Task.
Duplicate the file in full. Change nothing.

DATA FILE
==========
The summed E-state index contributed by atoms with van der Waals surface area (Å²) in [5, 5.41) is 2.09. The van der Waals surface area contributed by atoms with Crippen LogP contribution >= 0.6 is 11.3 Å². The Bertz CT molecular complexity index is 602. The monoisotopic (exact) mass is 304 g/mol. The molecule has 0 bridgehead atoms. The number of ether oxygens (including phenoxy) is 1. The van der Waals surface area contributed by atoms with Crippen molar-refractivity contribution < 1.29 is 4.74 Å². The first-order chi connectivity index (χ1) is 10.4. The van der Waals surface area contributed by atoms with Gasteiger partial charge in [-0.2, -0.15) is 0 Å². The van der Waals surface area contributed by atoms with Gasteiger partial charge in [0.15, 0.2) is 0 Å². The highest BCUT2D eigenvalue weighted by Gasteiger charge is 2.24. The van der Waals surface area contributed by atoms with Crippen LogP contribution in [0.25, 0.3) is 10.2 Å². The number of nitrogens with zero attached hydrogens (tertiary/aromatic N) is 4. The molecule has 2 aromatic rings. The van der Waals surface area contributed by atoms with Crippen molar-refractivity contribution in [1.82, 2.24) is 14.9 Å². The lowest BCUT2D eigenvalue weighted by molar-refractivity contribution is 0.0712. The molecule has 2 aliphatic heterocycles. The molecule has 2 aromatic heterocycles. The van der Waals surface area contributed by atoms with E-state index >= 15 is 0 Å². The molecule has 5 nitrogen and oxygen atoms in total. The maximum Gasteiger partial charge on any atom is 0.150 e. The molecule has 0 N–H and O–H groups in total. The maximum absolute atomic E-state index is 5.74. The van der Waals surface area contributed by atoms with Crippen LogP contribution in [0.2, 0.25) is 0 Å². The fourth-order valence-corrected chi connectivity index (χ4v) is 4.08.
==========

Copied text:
The summed E-state index contributed by atoms with van der Waals surface area (Å²) in [5, 5.41) is 2.09. The van der Waals surface area contributed by atoms with Crippen LogP contribution >= 0.6 is 11.3 Å². The Bertz CT molecular complexity index is 602. The monoisotopic (exact) mass is 304 g/mol. The molecule has 0 bridgehead atoms. The number of ether oxygens (including phenoxy) is 1. The van der Waals surface area contributed by atoms with Crippen molar-refractivity contribution < 1.29 is 4.74 Å². The first-order chi connectivity index (χ1) is 10.4. The van der Waals surface area contributed by atoms with Gasteiger partial charge in [-0.2, -0.15) is 0 Å². The van der Waals surface area contributed by atoms with Gasteiger partial charge in [0.15, 0.2) is 0 Å². The highest BCUT2D eigenvalue weighted by Gasteiger charge is 2.24. The van der Waals surface area contributed by atoms with Crippen LogP contribution in [0.25, 0.3) is 10.2 Å². The number of nitrogens with zero attached hydrogens (tertiary/aromatic N) is 4. The molecule has 2 aromatic rings. The van der Waals surface area contributed by atoms with Crippen molar-refractivity contribution in [1.82, 2.24) is 14.9 Å². The lowest BCUT2D eigenvalue weighted by molar-refractivity contribution is 0.0712. The molecule has 2 aliphatic heterocycles. The molecule has 2 aromatic heterocycles. The van der Waals surface area contributed by atoms with E-state index >= 15 is 0 Å². The molecule has 5 nitrogen and oxygen atoms in total. The maximum Gasteiger partial charge on any atom is 0.150 e. The molecule has 0 N–H and O–H groups in total. The maximum absolute atomic E-state index is 5.74. The van der Waals surface area contributed by atoms with Crippen LogP contribution in [0.2, 0.25) is 0 Å². The fourth-order valence-corrected chi connectivity index (χ4v) is 4.08.